• Natalie Collins

World Mental Health Day: what are we aiming for?

The World Health Organisation refers to health as the “state of complete physical, mental and social well-being, and not merely the absence of disease or infirmity.” In this same way, when we talk about mental health, and good mental health for that matter, we’re not only referring to the absence of mental health conditions such as depression or anxiety but our overall quality of life.


Mental health affects how we think, feel and act, and while many of us have seen, experienced or heard of common mental health problems, many of us don’t really understand what good mental health is. And how can we work towards it, if we don’t really know what it is?

It’s actually characterised by our ability to;

- Recognise our own potential

- Cope with normal stresses of life

- Work productively and fruitfully

- Make a contribution to our communities

Rather than it being about a ‘problem’, it’s really about what is actually going well for us. To illustrate the extent of mental health it’s often described as a continuum where good mental health lies at one end and severe mental health issues at the other, and it’s not a fixed state, instead we’re able to move back and forth along this gradient throughout our lives.




It’s important to remember that mental health is complex, so someone who isn’t experiencing a mental health problem isn’t guaranteed ‘happiness’ or flourishing mental wellbeing. Likewise, it’s possible to receive a diagnosis for a mental health condition while feeling well in many aspects of life. This is why it’s so important to take care of it and seek help for our mental health even without symptoms of a specific condition.


Grace McMahon, Beingwell's Life Coach, gives us some top tips for good mental health:


  • Get professional help if you need it – professional guidance and support is one of the most beneficial ways to improve your mental health. It’s not for everyone and not everyone needs therapeutic support. However, a therapist provides a space for honesty and progression and helps to keep you accountable on your journey to improve your mental health.


  • Connect with others – personal connections with friends and family for support help us build and maintain satisfying relationships which contributes to feeling good in ourselves.


  • Allow yourself to feel emotions – we will all experience challenging times at some point in life, and when we do it’s important to allow ourselves to feel those challenging feelings in order to process them. Without this we often find things feel worse for longer, even after periods of feeling good.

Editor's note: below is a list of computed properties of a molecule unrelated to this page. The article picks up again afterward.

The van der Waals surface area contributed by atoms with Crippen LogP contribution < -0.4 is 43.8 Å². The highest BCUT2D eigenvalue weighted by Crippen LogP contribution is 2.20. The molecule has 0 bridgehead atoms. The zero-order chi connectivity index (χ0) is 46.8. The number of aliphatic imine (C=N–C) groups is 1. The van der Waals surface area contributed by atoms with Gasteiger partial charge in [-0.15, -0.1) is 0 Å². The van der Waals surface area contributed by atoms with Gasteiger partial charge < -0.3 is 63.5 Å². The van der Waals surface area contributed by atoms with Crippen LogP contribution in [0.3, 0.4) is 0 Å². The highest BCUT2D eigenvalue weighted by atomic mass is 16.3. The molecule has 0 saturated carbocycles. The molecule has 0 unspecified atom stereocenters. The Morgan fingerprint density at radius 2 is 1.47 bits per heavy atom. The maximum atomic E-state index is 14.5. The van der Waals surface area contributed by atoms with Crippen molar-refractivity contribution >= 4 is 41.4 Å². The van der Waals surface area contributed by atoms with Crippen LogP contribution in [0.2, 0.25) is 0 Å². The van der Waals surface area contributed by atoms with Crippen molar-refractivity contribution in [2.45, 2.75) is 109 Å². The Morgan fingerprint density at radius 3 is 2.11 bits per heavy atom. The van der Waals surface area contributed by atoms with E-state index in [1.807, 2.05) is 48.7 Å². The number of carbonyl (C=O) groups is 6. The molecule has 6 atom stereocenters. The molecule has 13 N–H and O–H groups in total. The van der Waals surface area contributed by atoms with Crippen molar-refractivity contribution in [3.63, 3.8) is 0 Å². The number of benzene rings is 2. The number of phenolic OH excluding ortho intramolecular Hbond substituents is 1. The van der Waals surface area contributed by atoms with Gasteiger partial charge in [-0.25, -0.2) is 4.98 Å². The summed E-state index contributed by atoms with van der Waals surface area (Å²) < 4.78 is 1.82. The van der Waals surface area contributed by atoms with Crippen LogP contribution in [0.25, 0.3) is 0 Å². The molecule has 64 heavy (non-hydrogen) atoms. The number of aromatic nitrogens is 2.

• Maintain balance with your physical health – get active! It keeps the body functioning, but also activates the reward center in the brain which leaves us feeling good.




  • Help others – helping other people can give us a huge sense of purpose, even when we’re not at our best. That reminder that someone needs you in their life can reassure our worth and boost our wellbeing. Only offer and help as much as you feel able, pouring from an empty cup doesn’t work so we need to take care of ourselves first.


  • Get enough sleep – sleep is detrimental to our health and definitely our mental health – nip over to Sleeping Well to find expert advice on improving your sleep habits and you’ll find maintaining your mental health much easier!


  • Develop coping mechanisms – using self-help guides or working with a therapist, developing coping mechanisms that help you personally will help keep you above water when difficult times arrive.



So, why is it so important to talk about good mental health?


When we see mental health in the media, it’s often portrayed in the worst light (less so now, but it’s still there), it can be difficult to understand what it really means, and how it actually relates to ourselves, especially if we’ve never experienced poor mental health ourselves. You might have seen things online, in the news, or on telly and know what mental health is. But many of us don’t recognise mental health in ourselves because there is such a focus on the severe problems.


1 in 4 people will experience a mental health issue at some point in our lives. This shows the need to understand mental health, to help ourselves and others.


Having good mental health doesn’t mean we won’t face challenging times, difficult circumstances, we’ll never feel anxious or stressed - which by the way, although unpleasant feelings are totally normal parts of life (and sometimes they even help us - would you believe?). The same way we aim to maintain good physical health, taking care of our bodies to function and prevent disease, we can take care of our mental health to prevent issues rising, feel well and be well. So take some notes from the options above, whatever tickles your fancy, and take some care of yourselves.


Final thoughts from Grace: Mental health matters. It can be difficult to recognise symptoms or signs, it can be trickier to ask for help from social or professional support. If you find yourself thinking “it’s not that bad”, “I could be feeling worse”, go seek some support. We’re really good at trying to be ok when we’re not really ok and while sometimes we can pick ourselves up - but would you leave a potentially broken ankle to heal itself because ‘it could be worse’?

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